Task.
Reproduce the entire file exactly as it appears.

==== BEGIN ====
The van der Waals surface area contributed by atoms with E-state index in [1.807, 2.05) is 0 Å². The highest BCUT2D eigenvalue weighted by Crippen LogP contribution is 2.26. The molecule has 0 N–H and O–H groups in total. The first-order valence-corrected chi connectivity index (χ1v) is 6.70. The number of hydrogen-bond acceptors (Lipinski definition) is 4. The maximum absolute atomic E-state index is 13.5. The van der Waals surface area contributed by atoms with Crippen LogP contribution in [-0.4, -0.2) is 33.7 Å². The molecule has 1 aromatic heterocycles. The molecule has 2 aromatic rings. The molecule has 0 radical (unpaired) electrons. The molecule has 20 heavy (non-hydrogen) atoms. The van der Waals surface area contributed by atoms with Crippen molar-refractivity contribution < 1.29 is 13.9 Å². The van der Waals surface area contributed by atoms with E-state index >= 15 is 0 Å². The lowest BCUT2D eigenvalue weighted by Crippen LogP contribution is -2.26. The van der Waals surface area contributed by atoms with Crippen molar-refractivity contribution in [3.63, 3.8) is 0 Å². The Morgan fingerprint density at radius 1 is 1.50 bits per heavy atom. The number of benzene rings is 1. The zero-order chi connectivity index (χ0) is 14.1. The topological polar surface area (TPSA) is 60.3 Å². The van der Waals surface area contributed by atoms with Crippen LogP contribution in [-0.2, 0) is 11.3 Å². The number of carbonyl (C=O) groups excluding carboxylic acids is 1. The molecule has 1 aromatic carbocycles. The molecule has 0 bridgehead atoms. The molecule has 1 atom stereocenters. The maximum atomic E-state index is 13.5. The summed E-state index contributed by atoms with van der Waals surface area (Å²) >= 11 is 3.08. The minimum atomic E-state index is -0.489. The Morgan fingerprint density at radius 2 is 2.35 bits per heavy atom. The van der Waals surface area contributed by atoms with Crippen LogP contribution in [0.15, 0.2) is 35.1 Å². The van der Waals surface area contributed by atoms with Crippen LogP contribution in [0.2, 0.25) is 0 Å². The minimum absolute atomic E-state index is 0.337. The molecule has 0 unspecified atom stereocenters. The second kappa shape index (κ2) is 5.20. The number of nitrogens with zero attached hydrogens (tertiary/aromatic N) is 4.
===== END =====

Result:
The van der Waals surface area contributed by atoms with E-state index in [1.807, 2.05) is 0 Å². The highest BCUT2D eigenvalue weighted by Crippen LogP contribution is 2.26. The molecule has 0 N–H and O–H groups in total. The first-order valence-corrected chi connectivity index (χ1v) is 6.70. The number of hydrogen-bond acceptors (Lipinski definition) is 4. The maximum absolute atomic E-state index is 13.5. The van der Waals surface area contributed by atoms with Crippen LogP contribution in [-0.4, -0.2) is 33.7 Å². The molecule has 1 aromatic heterocycles. The molecule has 2 aromatic rings. The molecule has 0 radical (unpaired) electrons. The molecule has 20 heavy (non-hydrogen) atoms. The van der Waals surface area contributed by atoms with Crippen molar-refractivity contribution < 1.29 is 13.9 Å². The van der Waals surface area contributed by atoms with E-state index >= 15 is 0 Å². The lowest BCUT2D eigenvalue weighted by Crippen LogP contribution is -2.26. The van der Waals surface area contributed by atoms with Crippen molar-refractivity contribution in [3.63, 3.8) is 0 Å². The Morgan fingerprint density at radius 1 is 1.50 bits per heavy atom. The number of benzene rings is 1. The zero-order chi connectivity index (χ0) is 14.1. The topological polar surface area (TPSA) is 60.3 Å². The van der Waals surface area contributed by atoms with Crippen LogP contribution in [-0.2, 0) is 11.3 Å². The number of carbonyl (C=O) groups excluding carboxylic acids is 1. The molecule has 1 aromatic carbocycles. The molecule has 0 bridgehead atoms. The molecule has 1 atom stereocenters. The maximum atomic E-state index is 13.5. The summed E-state index contributed by atoms with van der Waals surface area (Å²) >= 11 is 3.08. The minimum atomic E-state index is -0.489. The Morgan fingerprint density at radius 2 is 2.35 bits per heavy atom. The van der Waals surface area contributed by atoms with Crippen LogP contribution in [0.15, 0.2) is 35.1 Å². The van der Waals surface area contributed by atoms with Crippen LogP contribution in [0.2, 0.25) is 0 Å². The minimum absolute atomic E-state index is 0.337. The molecule has 0 unspecified atom stereocenters. The second kappa shape index (κ2) is 5.20. The number of nitrogens with zero attached hydrogens (tertiary/aromatic N) is 4.